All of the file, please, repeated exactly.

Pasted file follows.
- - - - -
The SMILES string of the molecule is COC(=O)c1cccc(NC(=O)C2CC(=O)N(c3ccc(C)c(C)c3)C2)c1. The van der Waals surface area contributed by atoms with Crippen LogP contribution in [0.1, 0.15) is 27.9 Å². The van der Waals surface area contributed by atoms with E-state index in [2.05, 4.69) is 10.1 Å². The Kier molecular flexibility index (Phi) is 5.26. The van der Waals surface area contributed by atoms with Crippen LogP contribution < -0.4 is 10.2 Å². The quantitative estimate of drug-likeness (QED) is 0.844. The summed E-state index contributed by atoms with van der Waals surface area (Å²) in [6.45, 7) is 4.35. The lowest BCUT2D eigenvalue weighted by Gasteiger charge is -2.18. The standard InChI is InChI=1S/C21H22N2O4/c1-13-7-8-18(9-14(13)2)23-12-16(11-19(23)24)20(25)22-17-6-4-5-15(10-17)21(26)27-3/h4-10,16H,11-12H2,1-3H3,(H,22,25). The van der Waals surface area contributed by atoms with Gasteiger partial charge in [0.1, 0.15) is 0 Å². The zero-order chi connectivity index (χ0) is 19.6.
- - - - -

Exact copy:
The SMILES string of the molecule is COC(=O)c1cccc(NC(=O)C2CC(=O)N(c3ccc(C)c(C)c3)C2)c1. The van der Waals surface area contributed by atoms with Crippen LogP contribution in [0.1, 0.15) is 27.9 Å². The van der Waals surface area contributed by atoms with E-state index in [2.05, 4.69) is 10.1 Å². The Kier molecular flexibility index (Phi) is 5.26. The van der Waals surface area contributed by atoms with Crippen LogP contribution < -0.4 is 10.2 Å². The quantitative estimate of drug-likeness (QED) is 0.844. The summed E-state index contributed by atoms with van der Waals surface area (Å²) in [6.45, 7) is 4.35. The lowest BCUT2D eigenvalue weighted by Gasteiger charge is -2.18. The standard InChI is InChI=1S/C21H22N2O4/c1-13-7-8-18(9-14(13)2)23-12-16(11-19(23)24)20(25)22-17-6-4-5-15(10-17)21(26)27-3/h4-10,16H,11-12H2,1-3H3,(H,22,25). The van der Waals surface area contributed by atoms with Gasteiger partial charge in [0.1, 0.15) is 0 Å². The zero-order chi connectivity index (χ0) is 19.6.